I'm focusing on CPP Investments because it is the largest pension fund in Canada and invests the most (9.8% of its assets) in China (mostly in liquid public securities). 

Now, the majority of Canada's large pensions also invest the bulk of their assets in China in liquid public securities.

Again, there's a reason for this, look at what happened in Russia after Putin waged his war on Ukraine.

These are communist countries or autocracies, there is no rule of law, only rule of Xi and Putin.

But China is a global powerhouse so it's hard to ignore it, just like it's hard to ignore India.

However, India is a social democracy with reasonably good rule of law, so there Canada's large pensions are investing in infrastructure, real estate and private equity with solid partners.

Partnerships are critical when you invest in these countries, especially in China.

The only good thing is to hold on to power, Xi needs growth or else he will have a massive rebellion to reckon with.

So, from that perspective, it's safe investing in China.

Also, China’s demographic crisis continues and this will pose a problem for everyone, especially China.

My own preference is to play China through US stocks like Caterpillar, Deere, Nike, J&J, etc.

But I get it, there is money to be made in active management in China and other emerging markets but there are huge risks too.

Anyway, take the time to watch the two panels here, it is way too long to go over here but well worth listening to both panels and the expert witnesses.

I applaud the Committee members for asking tough questions and raising serious concerns.

Investing in China is necessary but fraught with risks.

God forbid China invades Taiwan, then what are global pensions going to do? Divest? Good luck.

Below, former Secretary of State, long an adviser to presidents and architect of US foreign policy positions, is reaching a milestone birthday this month. Henry Kissinger talks with "Sunday Morning" senior contributor Ted Koppel about today's global tensions; the hazards that artificial intelligence poses in crisis situations; and his response to critics about his record on war and peace.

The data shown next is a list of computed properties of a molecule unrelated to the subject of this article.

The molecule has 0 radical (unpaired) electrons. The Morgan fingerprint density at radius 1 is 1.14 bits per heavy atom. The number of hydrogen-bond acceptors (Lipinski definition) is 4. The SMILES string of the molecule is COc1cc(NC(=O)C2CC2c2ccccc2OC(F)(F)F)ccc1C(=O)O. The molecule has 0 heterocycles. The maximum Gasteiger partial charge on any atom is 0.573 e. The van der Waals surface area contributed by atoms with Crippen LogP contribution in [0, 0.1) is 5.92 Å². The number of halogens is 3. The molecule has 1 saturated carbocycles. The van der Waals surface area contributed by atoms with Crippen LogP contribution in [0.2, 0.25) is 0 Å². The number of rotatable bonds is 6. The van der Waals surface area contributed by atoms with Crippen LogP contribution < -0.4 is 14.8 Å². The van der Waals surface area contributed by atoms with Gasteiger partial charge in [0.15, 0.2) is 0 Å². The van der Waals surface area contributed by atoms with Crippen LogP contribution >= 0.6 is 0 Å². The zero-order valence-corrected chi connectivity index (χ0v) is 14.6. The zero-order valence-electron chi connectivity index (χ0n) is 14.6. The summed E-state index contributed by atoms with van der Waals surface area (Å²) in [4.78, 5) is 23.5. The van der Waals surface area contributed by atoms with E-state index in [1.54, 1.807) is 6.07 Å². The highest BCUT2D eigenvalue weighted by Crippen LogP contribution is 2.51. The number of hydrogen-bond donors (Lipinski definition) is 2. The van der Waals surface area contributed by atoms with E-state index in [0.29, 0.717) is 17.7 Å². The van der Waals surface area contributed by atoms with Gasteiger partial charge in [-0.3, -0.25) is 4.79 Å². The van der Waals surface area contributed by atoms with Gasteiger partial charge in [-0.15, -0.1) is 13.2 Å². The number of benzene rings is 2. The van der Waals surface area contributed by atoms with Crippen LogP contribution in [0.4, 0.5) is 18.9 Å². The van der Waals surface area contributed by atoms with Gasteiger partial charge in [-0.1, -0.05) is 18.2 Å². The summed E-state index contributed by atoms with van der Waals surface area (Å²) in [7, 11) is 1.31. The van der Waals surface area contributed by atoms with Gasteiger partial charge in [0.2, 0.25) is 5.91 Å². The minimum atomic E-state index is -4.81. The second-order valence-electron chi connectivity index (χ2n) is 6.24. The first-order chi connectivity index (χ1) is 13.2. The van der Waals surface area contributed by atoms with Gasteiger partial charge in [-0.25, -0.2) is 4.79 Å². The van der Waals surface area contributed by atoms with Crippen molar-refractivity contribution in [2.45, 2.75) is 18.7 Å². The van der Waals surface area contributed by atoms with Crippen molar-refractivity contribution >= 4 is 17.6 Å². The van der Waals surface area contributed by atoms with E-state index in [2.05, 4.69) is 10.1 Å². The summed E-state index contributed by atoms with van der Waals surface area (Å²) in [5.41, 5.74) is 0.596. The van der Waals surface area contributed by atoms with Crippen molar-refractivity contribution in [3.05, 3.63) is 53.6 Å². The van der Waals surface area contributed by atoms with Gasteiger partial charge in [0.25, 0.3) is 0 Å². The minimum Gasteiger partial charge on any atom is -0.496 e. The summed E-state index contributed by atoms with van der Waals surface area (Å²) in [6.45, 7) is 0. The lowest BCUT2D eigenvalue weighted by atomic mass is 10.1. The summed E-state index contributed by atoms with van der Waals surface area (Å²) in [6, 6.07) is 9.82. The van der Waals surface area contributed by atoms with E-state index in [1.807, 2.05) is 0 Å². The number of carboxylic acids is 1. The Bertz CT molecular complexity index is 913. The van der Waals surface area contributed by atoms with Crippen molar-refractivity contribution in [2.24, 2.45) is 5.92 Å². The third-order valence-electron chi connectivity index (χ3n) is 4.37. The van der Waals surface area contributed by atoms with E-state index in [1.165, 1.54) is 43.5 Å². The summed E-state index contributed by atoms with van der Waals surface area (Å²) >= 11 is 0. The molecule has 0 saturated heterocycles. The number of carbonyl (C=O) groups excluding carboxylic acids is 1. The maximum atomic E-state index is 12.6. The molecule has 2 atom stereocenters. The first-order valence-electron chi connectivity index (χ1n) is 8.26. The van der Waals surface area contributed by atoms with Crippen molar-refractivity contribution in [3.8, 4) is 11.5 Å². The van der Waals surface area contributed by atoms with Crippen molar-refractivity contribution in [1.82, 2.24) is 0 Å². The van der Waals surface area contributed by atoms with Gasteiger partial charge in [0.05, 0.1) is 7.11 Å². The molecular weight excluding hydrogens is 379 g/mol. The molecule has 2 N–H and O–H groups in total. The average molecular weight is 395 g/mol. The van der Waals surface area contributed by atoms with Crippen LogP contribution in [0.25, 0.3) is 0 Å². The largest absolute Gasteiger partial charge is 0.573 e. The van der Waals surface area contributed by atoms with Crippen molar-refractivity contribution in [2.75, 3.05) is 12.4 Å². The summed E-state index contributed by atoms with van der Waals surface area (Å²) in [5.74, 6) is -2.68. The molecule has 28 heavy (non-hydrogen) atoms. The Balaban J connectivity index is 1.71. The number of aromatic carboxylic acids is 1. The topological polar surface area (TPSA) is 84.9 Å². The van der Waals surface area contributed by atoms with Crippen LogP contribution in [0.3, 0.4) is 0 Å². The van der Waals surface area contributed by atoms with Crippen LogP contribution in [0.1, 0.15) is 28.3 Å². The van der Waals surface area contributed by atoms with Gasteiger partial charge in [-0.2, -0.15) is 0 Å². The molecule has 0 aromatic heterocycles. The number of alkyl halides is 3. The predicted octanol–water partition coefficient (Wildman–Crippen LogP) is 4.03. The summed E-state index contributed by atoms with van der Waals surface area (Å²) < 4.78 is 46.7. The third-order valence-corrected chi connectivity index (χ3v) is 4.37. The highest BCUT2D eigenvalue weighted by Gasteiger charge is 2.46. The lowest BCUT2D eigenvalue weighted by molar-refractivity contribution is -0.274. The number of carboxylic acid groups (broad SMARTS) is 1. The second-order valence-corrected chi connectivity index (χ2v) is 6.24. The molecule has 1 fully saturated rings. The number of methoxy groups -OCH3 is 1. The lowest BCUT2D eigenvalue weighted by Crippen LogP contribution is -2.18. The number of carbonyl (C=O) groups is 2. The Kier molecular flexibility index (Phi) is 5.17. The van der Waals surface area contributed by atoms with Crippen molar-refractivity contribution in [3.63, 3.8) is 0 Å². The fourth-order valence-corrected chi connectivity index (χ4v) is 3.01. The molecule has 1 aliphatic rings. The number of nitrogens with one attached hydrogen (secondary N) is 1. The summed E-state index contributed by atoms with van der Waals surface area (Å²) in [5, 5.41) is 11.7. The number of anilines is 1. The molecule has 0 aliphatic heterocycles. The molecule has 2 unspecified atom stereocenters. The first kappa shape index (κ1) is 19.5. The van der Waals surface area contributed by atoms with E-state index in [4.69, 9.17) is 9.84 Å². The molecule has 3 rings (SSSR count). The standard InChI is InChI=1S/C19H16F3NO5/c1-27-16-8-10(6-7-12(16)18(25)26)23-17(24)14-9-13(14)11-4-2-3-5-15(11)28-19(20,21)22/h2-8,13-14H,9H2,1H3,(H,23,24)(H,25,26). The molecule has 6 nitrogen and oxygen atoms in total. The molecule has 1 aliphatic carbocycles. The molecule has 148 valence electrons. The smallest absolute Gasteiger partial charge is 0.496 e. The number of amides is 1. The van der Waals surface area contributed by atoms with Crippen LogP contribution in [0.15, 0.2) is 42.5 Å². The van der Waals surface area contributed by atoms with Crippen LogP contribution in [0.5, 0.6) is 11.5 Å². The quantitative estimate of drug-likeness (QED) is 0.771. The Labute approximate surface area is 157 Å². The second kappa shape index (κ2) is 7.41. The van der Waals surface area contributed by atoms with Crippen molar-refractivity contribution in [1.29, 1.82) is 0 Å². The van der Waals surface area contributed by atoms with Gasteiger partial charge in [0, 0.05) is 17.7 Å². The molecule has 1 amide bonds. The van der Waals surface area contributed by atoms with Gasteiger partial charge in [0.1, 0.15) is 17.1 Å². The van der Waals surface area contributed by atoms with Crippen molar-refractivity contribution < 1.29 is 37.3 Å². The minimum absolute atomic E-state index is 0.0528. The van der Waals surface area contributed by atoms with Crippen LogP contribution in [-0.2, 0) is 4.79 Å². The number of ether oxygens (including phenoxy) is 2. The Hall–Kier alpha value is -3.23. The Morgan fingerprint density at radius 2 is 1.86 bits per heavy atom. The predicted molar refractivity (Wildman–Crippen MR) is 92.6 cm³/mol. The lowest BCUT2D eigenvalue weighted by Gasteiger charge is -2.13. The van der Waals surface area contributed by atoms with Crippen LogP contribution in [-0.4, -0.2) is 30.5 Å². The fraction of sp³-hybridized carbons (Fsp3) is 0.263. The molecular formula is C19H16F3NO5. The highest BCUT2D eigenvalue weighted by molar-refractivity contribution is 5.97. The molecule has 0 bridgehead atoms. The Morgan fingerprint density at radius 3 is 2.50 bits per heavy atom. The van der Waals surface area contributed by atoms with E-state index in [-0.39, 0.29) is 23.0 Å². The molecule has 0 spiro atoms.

Listen to what Kissinger says about China. 

Lastly, Canada vs China: Why Both Countries Are Expelling Diplomats | Vantage with Palki Sharma. A major diplomatic row erupted after Canada and China expelled diplomats from their respective countries. This comes after reports of alleged Chinese political interference in Canada. Will tension between the two escalate further? Palki Sharma decodes.

Like I said, investing in China isn't straightforward, especially when geopolitical tensions run high and your own government is embroiled in a diplomatic dispute with this economic powerhouse. 

Update: Senator Clément Gignac sent me this after reading this post:

No doubt that big Canadian Pension funds care about ESG principles! Having said that, do they do enough to integrate the National Security concerns from policymakers about investing in non democratic and potential hostile countries with questionable rules of law and human rights protection such China? 

I just want that Maple 8 disclose  their assets exposure country by country and let Canadians pensioners to decide how comfortable they are to scale down Canadian exposure and finance non friendly countries such China! Food for thought

I explained to Clément that Canada’s large pension funds aren’t a democracy, they are mandated to invest in the best long-term interests of their beneficiaries.

But I also said I don’t agree with everything they do on China where there are legitimate concerns.

He replied:

Exactly. Having said that I found interesting the huge divergence exposure approach between CPPIB exposure in China (about 10% exposure) versus PSP ( 3% exposure) and CDPQ (about 2% exposure). As far as illiquid assets (such real estate, infrastructure and private equity), how do you evaluate assets in China in a stress test scenario with potential western countries sanctions  following a potential Taiwan invasion? Just an example! No relevant market price available!

The difference in asset allocation is explained by the different objectives of these large pensions. 

As far as stress testing, he’s right and he’s also right that Canada’s Maple Eight need to disclose a lot more detail on their investments by country and where they invest (public vs private and sectors). It should be part of their annual report and easily accessible information.

Read my follow up comment on grilling Canadian pension executives on China investments.